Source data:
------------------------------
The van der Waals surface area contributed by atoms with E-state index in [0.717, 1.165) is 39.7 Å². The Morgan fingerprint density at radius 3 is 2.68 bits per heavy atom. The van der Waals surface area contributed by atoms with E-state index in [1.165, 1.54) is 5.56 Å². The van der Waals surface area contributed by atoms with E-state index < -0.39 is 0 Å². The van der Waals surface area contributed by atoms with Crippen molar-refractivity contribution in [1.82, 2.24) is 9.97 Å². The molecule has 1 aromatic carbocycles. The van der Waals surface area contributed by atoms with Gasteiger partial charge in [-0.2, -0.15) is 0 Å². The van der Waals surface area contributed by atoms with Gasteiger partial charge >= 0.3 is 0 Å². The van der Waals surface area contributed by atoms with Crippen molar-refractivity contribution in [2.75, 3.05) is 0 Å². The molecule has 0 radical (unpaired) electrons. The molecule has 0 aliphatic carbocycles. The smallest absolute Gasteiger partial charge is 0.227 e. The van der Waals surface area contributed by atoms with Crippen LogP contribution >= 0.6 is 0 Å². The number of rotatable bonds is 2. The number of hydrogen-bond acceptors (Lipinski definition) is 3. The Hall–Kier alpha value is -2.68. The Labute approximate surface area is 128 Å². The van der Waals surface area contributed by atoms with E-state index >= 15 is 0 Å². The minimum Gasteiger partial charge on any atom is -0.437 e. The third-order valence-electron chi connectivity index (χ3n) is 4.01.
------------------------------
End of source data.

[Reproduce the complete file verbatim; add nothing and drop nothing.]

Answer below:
The van der Waals surface area contributed by atoms with E-state index in [0.717, 1.165) is 39.7 Å². The Morgan fingerprint density at radius 3 is 2.68 bits per heavy atom. The van der Waals surface area contributed by atoms with E-state index in [1.165, 1.54) is 5.56 Å². The van der Waals surface area contributed by atoms with E-state index < -0.39 is 0 Å². The van der Waals surface area contributed by atoms with Crippen molar-refractivity contribution in [1.82, 2.24) is 9.97 Å². The molecule has 1 aromatic carbocycles. The van der Waals surface area contributed by atoms with Gasteiger partial charge in [-0.2, -0.15) is 0 Å². The van der Waals surface area contributed by atoms with Gasteiger partial charge >= 0.3 is 0 Å². The van der Waals surface area contributed by atoms with Crippen molar-refractivity contribution in [2.75, 3.05) is 0 Å². The molecule has 0 radical (unpaired) electrons. The molecule has 0 aliphatic carbocycles. The smallest absolute Gasteiger partial charge is 0.227 e. The van der Waals surface area contributed by atoms with Crippen LogP contribution >= 0.6 is 0 Å². The number of rotatable bonds is 2. The number of hydrogen-bond acceptors (Lipinski definition) is 3. The Hall–Kier alpha value is -2.68. The Labute approximate surface area is 128 Å². The van der Waals surface area contributed by atoms with E-state index >= 15 is 0 Å². The minimum Gasteiger partial charge on any atom is -0.437 e. The third-order valence-electron chi connectivity index (χ3n) is 4.01.